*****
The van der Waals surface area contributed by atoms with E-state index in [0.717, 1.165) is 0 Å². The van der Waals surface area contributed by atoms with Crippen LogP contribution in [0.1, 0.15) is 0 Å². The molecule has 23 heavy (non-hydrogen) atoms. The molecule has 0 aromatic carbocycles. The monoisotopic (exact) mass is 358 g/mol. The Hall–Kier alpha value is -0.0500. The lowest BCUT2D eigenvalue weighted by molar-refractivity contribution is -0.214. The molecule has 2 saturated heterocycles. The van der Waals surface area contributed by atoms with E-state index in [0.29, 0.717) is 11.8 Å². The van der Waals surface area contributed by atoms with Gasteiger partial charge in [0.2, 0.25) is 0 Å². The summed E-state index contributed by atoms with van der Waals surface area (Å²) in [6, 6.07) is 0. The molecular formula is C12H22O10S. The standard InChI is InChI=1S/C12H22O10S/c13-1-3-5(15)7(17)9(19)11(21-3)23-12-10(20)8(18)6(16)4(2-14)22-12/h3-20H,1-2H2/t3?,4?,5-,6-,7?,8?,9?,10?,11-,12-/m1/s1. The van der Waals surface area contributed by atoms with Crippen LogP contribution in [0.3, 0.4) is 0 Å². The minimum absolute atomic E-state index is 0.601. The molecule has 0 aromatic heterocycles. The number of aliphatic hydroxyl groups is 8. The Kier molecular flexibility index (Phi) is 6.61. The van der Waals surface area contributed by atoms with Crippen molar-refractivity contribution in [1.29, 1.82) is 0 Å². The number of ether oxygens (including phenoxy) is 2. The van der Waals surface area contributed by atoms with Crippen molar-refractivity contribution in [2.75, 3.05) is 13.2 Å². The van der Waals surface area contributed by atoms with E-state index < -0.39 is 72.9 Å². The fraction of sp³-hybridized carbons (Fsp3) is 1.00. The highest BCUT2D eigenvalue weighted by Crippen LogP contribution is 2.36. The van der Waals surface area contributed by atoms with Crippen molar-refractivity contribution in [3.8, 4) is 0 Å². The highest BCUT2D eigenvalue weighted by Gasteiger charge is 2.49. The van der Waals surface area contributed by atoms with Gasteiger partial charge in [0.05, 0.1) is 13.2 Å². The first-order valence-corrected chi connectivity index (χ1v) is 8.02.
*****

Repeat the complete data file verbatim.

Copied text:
The van der Waals surface area contributed by atoms with E-state index in [0.717, 1.165) is 0 Å². The van der Waals surface area contributed by atoms with Crippen LogP contribution in [0.1, 0.15) is 0 Å². The molecule has 23 heavy (non-hydrogen) atoms. The molecule has 0 aromatic carbocycles. The monoisotopic (exact) mass is 358 g/mol. The Hall–Kier alpha value is -0.0500. The lowest BCUT2D eigenvalue weighted by molar-refractivity contribution is -0.214. The molecule has 2 saturated heterocycles. The van der Waals surface area contributed by atoms with E-state index in [0.29, 0.717) is 11.8 Å². The van der Waals surface area contributed by atoms with Gasteiger partial charge in [0.2, 0.25) is 0 Å². The summed E-state index contributed by atoms with van der Waals surface area (Å²) in [6, 6.07) is 0. The molecular formula is C12H22O10S. The standard InChI is InChI=1S/C12H22O10S/c13-1-3-5(15)7(17)9(19)11(21-3)23-12-10(20)8(18)6(16)4(2-14)22-12/h3-20H,1-2H2/t3?,4?,5-,6-,7?,8?,9?,10?,11-,12-/m1/s1. The van der Waals surface area contributed by atoms with Crippen LogP contribution in [0.3, 0.4) is 0 Å². The minimum absolute atomic E-state index is 0.601. The molecule has 0 aromatic heterocycles. The number of aliphatic hydroxyl groups is 8. The Kier molecular flexibility index (Phi) is 6.61. The van der Waals surface area contributed by atoms with Crippen molar-refractivity contribution in [1.29, 1.82) is 0 Å². The number of ether oxygens (including phenoxy) is 2. The van der Waals surface area contributed by atoms with Crippen molar-refractivity contribution in [2.75, 3.05) is 13.2 Å². The van der Waals surface area contributed by atoms with E-state index < -0.39 is 72.9 Å². The fraction of sp³-hybridized carbons (Fsp3) is 1.00. The highest BCUT2D eigenvalue weighted by Crippen LogP contribution is 2.36. The van der Waals surface area contributed by atoms with Crippen molar-refractivity contribution in [3.8, 4) is 0 Å². The highest BCUT2D eigenvalue weighted by Gasteiger charge is 2.49. The van der Waals surface area contributed by atoms with Gasteiger partial charge in [0.05, 0.1) is 13.2 Å². The first-order valence-corrected chi connectivity index (χ1v) is 8.02.